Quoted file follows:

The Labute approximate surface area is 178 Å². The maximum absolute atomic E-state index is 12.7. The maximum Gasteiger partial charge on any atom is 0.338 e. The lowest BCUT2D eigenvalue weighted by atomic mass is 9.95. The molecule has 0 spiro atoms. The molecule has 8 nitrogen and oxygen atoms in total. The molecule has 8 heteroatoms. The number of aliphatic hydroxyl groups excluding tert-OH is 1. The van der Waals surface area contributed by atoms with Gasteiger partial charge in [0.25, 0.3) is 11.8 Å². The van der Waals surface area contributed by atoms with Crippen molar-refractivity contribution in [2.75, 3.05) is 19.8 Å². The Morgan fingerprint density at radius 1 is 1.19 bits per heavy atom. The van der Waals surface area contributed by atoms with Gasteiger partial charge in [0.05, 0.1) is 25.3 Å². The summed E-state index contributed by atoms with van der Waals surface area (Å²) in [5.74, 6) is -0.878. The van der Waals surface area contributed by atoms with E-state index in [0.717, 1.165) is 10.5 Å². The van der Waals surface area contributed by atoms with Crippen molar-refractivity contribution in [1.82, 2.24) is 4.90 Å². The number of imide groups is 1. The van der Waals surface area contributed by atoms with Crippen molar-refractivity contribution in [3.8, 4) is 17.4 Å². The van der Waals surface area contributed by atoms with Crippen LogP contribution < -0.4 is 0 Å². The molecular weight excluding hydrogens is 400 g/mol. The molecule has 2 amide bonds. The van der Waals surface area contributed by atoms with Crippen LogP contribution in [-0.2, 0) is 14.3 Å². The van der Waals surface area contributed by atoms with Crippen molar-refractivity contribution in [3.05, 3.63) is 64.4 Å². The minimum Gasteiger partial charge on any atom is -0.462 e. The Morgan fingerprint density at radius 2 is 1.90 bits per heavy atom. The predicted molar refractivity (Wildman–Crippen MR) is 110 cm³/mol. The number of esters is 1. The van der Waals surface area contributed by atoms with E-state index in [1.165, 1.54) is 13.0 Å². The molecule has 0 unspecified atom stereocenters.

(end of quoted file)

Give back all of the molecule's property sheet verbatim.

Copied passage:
The Labute approximate surface area is 178 Å². The maximum absolute atomic E-state index is 12.7. The maximum Gasteiger partial charge on any atom is 0.338 e. The lowest BCUT2D eigenvalue weighted by atomic mass is 9.95. The molecule has 0 spiro atoms. The molecule has 8 nitrogen and oxygen atoms in total. The molecule has 8 heteroatoms. The number of aliphatic hydroxyl groups excluding tert-OH is 1. The van der Waals surface area contributed by atoms with Gasteiger partial charge in [0.25, 0.3) is 11.8 Å². The van der Waals surface area contributed by atoms with Crippen molar-refractivity contribution in [2.75, 3.05) is 19.8 Å². The Morgan fingerprint density at radius 1 is 1.19 bits per heavy atom. The van der Waals surface area contributed by atoms with Gasteiger partial charge in [0.05, 0.1) is 25.3 Å². The summed E-state index contributed by atoms with van der Waals surface area (Å²) in [5.74, 6) is -0.878. The van der Waals surface area contributed by atoms with E-state index in [0.717, 1.165) is 10.5 Å². The van der Waals surface area contributed by atoms with Crippen molar-refractivity contribution in [1.82, 2.24) is 4.90 Å². The number of imide groups is 1. The van der Waals surface area contributed by atoms with Crippen molar-refractivity contribution in [3.8, 4) is 17.4 Å². The van der Waals surface area contributed by atoms with Crippen LogP contribution < -0.4 is 0 Å². The molecular weight excluding hydrogens is 400 g/mol. The molecule has 2 amide bonds. The van der Waals surface area contributed by atoms with Crippen LogP contribution in [-0.2, 0) is 14.3 Å². The van der Waals surface area contributed by atoms with Crippen molar-refractivity contribution in [3.05, 3.63) is 64.4 Å². The minimum Gasteiger partial charge on any atom is -0.462 e. The Morgan fingerprint density at radius 2 is 1.90 bits per heavy atom. The predicted molar refractivity (Wildman–Crippen MR) is 110 cm³/mol. The number of esters is 1. The van der Waals surface area contributed by atoms with E-state index in [1.165, 1.54) is 13.0 Å². The molecule has 0 unspecified atom stereocenters.